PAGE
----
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Rock Guitar Lessons: Pentatonic Recap

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[MUSIC]
All right, congratulations.
We've done some amazing things together
with the pentatonic scale.
Lots of bending, lots of phrasing, lots of
syncopations.
Lots of playing quiet and loud, muting,
controlling so many things,
controlling all the chaos with both hands
with our muting techniques.
We really have control of the pentatonic
scale now, and
I'm pretty excited about that because it's
a great scale.
Now, I wanna just review some great things
you can do with it.
Let's take a look at the string skipping
lick, which goes.
[MUSIC]
All right,
the first two notes, you're string
skipping.
And, when I first tried to play this.
[MUSIC]
I almost couldn't find that second note
because, you know, I was so used to going.
[MUSIC]
You know, just sort of going note by note,
through the pentatonic scale.
You know, almost like if it's a ladder,
you know,
I'm just used to going note by note, and
not skipping any.
But this particular example,
[MUSIC]
goes right from the root to the fifth,
you know, one, two, three, four, five.
[MUSIC]
That's the interval.
And there's no notes in between,
it goes right from the root to the fifth
with a string skip.
After that,
[MUSIC]
it just does our usual good notes
from the pentatonic scale.
[MUSIC]
And we're doing our rhythmic bends and
our pull-off,
[MUSIC]
and then straight down the scale.
[MUSIC]
Now that's a cool phrase.
One, two, three, four.
[MUSIC]
Lot's of syncopations in there.
All right, the next one I wanna show you,
this one is very very, very rhythmic.
It's got a lot of stops in it and a lot of
rhythmic bends.
Let's check it out.
One, two, three, four.
[MUSIC]
That is cool.
Now, for all the first notes of that,
we're bending up and
we, we don't even know what we're playing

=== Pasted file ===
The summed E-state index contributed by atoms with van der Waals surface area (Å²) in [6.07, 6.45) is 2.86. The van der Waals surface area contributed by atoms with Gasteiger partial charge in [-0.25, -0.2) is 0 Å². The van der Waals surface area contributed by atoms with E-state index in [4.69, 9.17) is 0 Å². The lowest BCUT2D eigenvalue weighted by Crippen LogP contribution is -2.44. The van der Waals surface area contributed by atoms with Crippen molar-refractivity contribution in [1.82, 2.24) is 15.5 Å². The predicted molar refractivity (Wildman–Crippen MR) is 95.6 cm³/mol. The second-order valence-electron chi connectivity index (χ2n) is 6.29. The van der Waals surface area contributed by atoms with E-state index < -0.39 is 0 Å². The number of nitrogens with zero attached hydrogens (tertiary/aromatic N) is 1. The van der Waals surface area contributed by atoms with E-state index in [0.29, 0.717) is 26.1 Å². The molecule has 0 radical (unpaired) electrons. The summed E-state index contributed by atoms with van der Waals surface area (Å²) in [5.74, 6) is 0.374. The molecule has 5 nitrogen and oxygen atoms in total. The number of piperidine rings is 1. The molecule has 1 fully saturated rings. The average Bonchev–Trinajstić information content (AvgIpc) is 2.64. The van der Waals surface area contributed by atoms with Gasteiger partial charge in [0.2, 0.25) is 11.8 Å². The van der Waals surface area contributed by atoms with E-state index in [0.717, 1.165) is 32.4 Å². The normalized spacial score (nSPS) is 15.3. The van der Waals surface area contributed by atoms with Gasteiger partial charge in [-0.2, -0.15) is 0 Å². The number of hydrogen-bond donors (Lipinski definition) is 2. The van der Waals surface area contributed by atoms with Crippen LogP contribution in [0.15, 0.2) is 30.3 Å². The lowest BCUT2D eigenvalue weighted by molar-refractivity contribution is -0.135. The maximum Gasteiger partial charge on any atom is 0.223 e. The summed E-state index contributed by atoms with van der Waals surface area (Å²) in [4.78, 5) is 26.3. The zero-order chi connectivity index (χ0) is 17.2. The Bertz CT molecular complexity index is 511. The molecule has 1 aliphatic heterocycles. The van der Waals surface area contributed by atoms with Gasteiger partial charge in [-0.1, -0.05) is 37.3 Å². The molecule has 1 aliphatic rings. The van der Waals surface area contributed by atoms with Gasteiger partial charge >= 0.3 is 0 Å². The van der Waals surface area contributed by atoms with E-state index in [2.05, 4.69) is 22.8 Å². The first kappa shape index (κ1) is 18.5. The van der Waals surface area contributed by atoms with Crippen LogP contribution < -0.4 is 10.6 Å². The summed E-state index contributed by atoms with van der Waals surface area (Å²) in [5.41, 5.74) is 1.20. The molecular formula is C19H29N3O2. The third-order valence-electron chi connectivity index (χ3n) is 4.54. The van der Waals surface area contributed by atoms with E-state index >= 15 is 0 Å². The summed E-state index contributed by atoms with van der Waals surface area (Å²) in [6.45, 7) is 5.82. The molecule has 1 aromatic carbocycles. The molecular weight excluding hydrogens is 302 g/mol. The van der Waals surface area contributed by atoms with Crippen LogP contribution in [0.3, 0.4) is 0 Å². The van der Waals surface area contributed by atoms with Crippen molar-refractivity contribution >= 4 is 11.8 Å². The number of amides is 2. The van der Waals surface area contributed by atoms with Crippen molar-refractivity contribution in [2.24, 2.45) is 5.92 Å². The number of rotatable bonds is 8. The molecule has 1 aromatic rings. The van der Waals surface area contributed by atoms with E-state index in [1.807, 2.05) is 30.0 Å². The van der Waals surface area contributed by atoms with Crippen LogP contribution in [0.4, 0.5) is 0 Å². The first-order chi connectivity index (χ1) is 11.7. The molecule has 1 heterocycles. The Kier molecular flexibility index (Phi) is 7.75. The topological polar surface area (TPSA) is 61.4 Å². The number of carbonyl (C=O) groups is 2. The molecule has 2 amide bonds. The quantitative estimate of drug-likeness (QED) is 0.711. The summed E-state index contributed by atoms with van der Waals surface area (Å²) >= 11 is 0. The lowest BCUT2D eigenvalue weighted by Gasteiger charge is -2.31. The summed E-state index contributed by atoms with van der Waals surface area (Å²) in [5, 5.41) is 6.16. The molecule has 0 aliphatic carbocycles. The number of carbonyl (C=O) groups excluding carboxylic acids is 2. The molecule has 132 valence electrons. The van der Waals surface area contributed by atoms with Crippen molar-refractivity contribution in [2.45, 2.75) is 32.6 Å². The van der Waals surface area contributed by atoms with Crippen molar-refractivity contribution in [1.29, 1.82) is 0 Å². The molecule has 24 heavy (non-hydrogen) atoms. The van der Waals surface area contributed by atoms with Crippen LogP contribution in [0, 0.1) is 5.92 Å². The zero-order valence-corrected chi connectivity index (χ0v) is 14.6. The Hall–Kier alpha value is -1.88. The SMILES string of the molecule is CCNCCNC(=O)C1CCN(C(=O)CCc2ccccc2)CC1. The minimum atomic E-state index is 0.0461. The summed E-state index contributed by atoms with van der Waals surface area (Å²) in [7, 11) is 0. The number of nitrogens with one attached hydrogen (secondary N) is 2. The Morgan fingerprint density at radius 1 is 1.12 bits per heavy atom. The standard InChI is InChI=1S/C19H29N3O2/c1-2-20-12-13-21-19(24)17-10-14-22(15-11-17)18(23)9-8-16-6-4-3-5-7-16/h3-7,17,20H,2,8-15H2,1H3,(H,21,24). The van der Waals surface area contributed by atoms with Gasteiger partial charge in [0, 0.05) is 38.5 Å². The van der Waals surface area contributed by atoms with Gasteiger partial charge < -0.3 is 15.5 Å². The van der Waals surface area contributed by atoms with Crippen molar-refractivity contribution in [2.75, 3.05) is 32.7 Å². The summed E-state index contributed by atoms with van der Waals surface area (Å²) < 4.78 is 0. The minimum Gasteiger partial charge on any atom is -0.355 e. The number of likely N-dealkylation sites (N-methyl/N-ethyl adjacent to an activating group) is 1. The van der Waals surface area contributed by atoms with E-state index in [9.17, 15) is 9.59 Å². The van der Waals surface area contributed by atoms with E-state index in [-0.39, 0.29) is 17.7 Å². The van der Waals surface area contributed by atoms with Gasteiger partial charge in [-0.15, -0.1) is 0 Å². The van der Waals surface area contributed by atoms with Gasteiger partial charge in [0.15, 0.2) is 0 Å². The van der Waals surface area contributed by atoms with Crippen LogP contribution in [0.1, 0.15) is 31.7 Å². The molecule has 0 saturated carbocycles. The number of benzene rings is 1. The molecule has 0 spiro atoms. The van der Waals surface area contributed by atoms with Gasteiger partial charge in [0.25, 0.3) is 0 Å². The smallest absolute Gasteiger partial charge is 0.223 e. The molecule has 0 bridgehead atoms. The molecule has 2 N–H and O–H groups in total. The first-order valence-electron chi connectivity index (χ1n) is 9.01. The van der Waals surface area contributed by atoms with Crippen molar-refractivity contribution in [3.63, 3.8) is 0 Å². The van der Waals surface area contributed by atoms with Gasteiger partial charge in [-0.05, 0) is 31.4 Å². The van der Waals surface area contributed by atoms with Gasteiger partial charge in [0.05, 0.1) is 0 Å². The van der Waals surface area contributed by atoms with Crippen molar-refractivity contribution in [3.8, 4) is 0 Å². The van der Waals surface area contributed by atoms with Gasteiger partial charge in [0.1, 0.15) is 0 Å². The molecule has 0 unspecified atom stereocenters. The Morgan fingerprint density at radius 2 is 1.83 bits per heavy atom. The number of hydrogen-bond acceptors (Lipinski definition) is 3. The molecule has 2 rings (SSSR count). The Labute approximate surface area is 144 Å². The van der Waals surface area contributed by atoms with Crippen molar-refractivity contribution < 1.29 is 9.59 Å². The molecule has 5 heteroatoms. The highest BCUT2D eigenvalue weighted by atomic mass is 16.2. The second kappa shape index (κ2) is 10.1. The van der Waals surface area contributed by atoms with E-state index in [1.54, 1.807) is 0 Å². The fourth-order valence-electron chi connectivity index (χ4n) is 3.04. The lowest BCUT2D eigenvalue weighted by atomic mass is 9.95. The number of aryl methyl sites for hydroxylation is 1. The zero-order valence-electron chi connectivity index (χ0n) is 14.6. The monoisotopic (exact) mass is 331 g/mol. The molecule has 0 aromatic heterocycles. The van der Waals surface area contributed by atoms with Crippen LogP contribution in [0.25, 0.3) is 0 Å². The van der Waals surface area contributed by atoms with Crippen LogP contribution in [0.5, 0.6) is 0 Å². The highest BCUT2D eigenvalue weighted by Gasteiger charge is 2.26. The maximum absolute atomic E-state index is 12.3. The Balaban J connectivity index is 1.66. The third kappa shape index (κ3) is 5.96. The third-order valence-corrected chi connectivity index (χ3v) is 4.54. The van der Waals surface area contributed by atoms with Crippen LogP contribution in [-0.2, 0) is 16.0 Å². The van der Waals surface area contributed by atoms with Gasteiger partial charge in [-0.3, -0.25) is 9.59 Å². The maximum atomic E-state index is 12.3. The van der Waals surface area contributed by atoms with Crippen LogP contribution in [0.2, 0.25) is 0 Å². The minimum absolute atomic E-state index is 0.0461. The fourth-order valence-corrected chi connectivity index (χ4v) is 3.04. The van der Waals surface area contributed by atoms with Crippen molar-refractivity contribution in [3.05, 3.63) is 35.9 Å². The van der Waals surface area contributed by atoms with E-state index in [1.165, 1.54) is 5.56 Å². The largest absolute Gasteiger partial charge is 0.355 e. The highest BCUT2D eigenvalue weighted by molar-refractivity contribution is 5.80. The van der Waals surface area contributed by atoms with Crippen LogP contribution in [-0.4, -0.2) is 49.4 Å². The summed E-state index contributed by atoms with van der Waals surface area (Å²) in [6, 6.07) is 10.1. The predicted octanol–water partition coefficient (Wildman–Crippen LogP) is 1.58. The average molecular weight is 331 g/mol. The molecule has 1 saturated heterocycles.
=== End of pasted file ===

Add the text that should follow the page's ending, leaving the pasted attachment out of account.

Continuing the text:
yet cuz we haven't heard it.
[MUSIC]
And hopefully you've been up to that exact
right pitch, that whole step,
[MUSIC]
but the trick is to
memorize that motion so you can just hit
it.
[MUSIC]
And have and then drop it.
[MUSIC]
All right, so.
[MUSIC]
And back up.
Almost like slide guitar, you know.
[MUSIC]
All right, so you can simulate slides,
simulate a vocal.
[MUSIC]
And
I'm gonna do the same thing with the
fifth.
[MUSIC]
A fifth.
[MUSIC]
And then I do,
this is kind of a cool trick with
pentatonic.
If you take your pentatonic shapes, and
just move them down three frets,
you get a major version, major key version
of pentatonic.
And you can hear how that still sounds
good over that A.
So here's the A minor one that we've been
playing.
[MUSIC]
If we move that shape down three frets.
[MUSIC]
Those notes still sound pretty good.
So, I'm gonna take the same lick that
[MUSIC]
and do it here.
[MUSIC]
And, in blues and a lot of rock songs,
that sounds really nice because it has the
major third.
[MUSIC]
Which we've been doing with when we
combine both those thirds.
[MUSIC]
It matches that chord exactly.
So this is a cool way of sort of having a
blues texture,
[MUSIC]
and I'm gonna end this by going.
[MUSIC]
And that's with our pinky,
[MUSIC]
and then a bent.
[MUSIC]
And the rhythm of that is very syncopated.
[MUSIC]
That is a great lick.
So I want you to explore pentatonic, and
when you do, I want you to think about it.
Not just the notes.
[MUSIC]
But
what kind of rhythms can you put in there?
You know, what kind of syncopations?
What kind of stops?
You know, sometimes it's really popular
just to stop and
just wait until you wanna hear another
note, you're gonna go.
[MUSIC]
[MUSIC]
You know those stops are really dramatic,
and it takes a lot of control to do that.
You have to make sure that your, your gear
is set up right, you know,
if it's too much distortion you're gonna
have a hiss and a hum and, and feedback so
you have to have like sort of a medium
amount of dis, of distortion.
Not too much.
And, you, you've gotta just be able to
hear those phrases as they come.
And to, to me that's the goal of guitar
playing,
is to able to just play what you hear.
And the more you play the pentatonic
scale,
the more you'll get used to the sounds and
where they're located.
You can start to scat with it, you know?
[MUSIC]
Na da da.
[MUSIC]
Na na na na.
Let me do it the other way.
I'll go bamp, bamp, bamp, bamp.
[MUSIC]
Bamp bamp bam bow.
[MUSIC]
Bamp bow,
bamp bow, bamp.
So that's a great goal to really get a
scale where it's useful for improvising.
And the more you play it, the more all
those notes and where they are and
what they sound like will get so natural
that you'll just be able to sing them and
play them and really have an
indestructible scale to work with.
So, I'm very proud of you for coming this
far.
And again any of the stuff that you like
or
that you're having trouble with, please
make a video of yourself.
I'll check it out.
I'll give you advice and ideas for how to
improve it, or or I'll just tell
you that it's great cuz I have a feeling
you're gonna do this stuff really well.
And check out the other students, what
they've done.
And I can't wait to watch you play some
awesome, pentatonic licks.
Thank you very much.
[MUSIC]
[MUSIC]
[MUSIC]